How to Force Blooms For Winter Flowers

2 Materials
10 Minutes

Who said we have to wait until spring to enjoy fresh blooms? There are many early blooming plants that you can bring inside and start enjoying the blooms right now. Here are some easy tips on How to Force Blooms for Winter Flowers. Forsythia, Quince and Fruit Blossoms are among my favorite.

Photo Credit: Southern Living

So grab your pruning shears and let’s get started and bring the outside in.

January & February are perfect months to bring those bare branches inside and watch them bloom.

I’ve had great success with forsythia, quince and most fruit stems. This includes, peach, plums & cherry stems.

Most early blooming plants set their buds in the fall. They then need to be dormant for at least 6 weeks prior to forcing.

All you need is to cut the branches and keep them moist until you are ready to arrange the stems.

Once you are ready to arrange, you will want to make a fresh angled cut to the stem. If the stem is woody, you will want to either cut upward into the stem or gently crush the stem.

Cut off any branches that would be inside the container under water.

Next fill your container with fresh water and arrange your stems.

If your container isn’t water tight, you can use another vessel to hold the water. Here I’m using a large tin can inside the Vintage Sap Bucket.

Replace the water every few days to keep the stems from molding.

As you can see even the bare branches look lovely in the right container. I will update this post as they begin to bloom.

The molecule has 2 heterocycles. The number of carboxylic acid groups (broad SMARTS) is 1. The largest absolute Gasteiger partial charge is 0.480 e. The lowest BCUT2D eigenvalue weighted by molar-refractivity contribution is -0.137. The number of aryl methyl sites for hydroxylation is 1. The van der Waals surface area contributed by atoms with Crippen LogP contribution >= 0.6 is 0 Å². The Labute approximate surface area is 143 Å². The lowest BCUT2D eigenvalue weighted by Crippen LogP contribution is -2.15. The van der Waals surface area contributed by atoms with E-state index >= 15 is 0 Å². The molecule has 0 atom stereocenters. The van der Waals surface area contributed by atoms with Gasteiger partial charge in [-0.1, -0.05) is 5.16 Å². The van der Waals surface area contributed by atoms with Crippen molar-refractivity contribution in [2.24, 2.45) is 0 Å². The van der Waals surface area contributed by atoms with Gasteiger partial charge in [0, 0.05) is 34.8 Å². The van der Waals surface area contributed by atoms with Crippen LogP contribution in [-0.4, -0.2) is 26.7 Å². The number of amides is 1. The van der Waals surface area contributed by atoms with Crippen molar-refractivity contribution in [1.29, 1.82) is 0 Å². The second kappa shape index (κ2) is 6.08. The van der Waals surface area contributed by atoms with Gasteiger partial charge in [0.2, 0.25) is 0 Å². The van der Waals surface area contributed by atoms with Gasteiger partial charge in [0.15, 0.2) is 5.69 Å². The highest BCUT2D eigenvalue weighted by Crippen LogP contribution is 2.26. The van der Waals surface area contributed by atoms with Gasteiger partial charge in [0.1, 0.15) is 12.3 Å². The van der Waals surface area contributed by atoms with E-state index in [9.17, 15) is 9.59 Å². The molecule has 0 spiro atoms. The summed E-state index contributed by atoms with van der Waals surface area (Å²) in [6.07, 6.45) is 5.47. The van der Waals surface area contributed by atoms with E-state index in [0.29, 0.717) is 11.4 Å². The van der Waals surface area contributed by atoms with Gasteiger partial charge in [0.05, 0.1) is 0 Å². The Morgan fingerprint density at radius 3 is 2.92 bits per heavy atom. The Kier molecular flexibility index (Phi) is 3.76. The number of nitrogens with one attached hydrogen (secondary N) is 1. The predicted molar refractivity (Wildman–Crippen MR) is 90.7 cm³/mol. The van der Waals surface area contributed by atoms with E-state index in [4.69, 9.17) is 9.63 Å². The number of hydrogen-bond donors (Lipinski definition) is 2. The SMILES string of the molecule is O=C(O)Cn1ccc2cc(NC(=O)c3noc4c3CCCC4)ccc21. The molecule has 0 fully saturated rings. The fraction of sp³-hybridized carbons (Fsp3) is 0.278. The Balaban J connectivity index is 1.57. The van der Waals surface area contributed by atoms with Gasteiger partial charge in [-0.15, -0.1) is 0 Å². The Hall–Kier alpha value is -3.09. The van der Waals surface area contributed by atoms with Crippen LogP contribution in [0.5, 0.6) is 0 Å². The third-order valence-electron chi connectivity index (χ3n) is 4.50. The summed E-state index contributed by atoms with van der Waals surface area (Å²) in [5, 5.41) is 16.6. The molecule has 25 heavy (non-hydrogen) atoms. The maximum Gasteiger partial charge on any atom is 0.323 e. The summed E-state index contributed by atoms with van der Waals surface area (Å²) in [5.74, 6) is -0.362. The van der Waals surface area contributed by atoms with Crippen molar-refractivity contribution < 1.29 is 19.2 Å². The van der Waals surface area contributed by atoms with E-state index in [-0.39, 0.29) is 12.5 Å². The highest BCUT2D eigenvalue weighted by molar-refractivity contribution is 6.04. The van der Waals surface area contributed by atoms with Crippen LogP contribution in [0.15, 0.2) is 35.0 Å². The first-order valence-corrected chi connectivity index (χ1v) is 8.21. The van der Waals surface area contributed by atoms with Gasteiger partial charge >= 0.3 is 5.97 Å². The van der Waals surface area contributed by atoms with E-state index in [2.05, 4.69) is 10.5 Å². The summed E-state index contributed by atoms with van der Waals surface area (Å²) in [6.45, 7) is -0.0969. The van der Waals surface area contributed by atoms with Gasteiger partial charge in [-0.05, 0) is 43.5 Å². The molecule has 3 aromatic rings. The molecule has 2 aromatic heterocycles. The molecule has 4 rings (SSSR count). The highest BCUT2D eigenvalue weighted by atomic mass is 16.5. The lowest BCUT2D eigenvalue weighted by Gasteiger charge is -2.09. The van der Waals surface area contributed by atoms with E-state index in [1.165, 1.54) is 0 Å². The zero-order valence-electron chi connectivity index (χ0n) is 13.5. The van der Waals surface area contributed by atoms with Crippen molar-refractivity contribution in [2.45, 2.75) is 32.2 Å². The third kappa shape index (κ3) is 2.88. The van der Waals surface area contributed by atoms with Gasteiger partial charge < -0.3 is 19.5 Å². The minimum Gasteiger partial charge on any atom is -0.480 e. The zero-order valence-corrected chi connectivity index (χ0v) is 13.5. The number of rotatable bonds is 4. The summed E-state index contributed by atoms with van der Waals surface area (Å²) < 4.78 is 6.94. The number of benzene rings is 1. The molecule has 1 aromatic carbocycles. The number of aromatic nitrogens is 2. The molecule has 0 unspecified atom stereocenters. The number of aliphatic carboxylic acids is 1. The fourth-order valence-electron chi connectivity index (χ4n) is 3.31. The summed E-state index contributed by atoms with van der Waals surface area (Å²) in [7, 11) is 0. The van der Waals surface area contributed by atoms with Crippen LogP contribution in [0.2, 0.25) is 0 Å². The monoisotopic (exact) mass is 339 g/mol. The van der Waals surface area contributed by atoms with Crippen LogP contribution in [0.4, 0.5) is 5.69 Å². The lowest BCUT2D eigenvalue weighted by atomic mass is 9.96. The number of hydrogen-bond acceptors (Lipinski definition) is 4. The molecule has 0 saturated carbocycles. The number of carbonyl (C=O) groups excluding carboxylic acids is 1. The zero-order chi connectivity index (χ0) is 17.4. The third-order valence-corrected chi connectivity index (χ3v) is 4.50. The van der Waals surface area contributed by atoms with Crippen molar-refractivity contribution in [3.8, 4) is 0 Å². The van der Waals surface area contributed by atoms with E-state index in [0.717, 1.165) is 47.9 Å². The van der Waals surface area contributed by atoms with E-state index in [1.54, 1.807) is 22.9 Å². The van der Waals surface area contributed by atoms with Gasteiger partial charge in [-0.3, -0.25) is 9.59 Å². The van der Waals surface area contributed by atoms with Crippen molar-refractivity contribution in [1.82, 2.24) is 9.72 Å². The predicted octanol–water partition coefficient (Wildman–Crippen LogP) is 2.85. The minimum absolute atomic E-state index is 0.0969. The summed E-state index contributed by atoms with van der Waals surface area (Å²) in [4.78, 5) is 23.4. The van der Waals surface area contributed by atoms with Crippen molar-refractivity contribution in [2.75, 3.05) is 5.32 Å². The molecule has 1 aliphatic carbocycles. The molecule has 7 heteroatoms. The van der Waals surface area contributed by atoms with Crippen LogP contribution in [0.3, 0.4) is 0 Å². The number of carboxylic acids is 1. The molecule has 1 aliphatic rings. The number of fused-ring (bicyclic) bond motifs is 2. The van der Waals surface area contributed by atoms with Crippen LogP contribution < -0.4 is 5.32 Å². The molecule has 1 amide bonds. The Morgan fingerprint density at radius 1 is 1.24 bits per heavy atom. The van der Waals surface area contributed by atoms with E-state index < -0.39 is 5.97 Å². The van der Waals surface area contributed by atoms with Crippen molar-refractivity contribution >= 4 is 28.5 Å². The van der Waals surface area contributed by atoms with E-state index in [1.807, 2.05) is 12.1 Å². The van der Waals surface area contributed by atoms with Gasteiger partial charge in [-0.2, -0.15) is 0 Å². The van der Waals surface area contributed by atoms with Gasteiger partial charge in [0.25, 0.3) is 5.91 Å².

In addition to forcing stems to bloom, you can also add bulbs to planters. Daffodils, Paperwhites and Tulips are all beautiful mixed with stems in Winter.

Here are 3 Paperwhite Bulbs already showing their buds. You can see aore About the DIY Greenhouse Here.

Place Stems in a Warm Spot to Speed Forcing.

Keep your arrangement in a warm area of your home. To speed up the process, you can place in a warm window that receives a lot of sunshine.

See Grace Cow Print Here!

Here you can see forced Forsythia blooms from last winter.

You can see plum blooms mixed with a button bush stem.

You can see plum blooms mixed with a button bush stem.

You might also enjoy this almost Free DIY Decorating Post.

Thanks so much for stopping by today!


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Want more details about this and other DIY projects? Check out my blog post!


Have a question about this project?

2 questions
  • Coleanne8
    on Jan 22, 2021

    Did you did you prune them in the fall or now?

    • Rachel The Ponds Farmhouse
      Rachel The Ponds Farmhouse
      on Jan 22, 2021

      We don’t usually prune until after the blooms are gone in the spring. If you prune now or in the fall you’ll damage the buds. This is not considered pruning, just cut enough for an arrangement!

  • Cheryl
    on Jan 25, 2021

    Will it work with "weeping cherry" tree branches?

Join the conversation

3 of 9 comments
  • Mickey
    on Jan 22, 2021

    I love this idea, especially the Forsythia. I love the flowers, but they only last a short time.

  • Melissa
    on Jan 23, 2021

    Not a question, but your house is beautiful!!!! Couldn’t resist telling you. 😊

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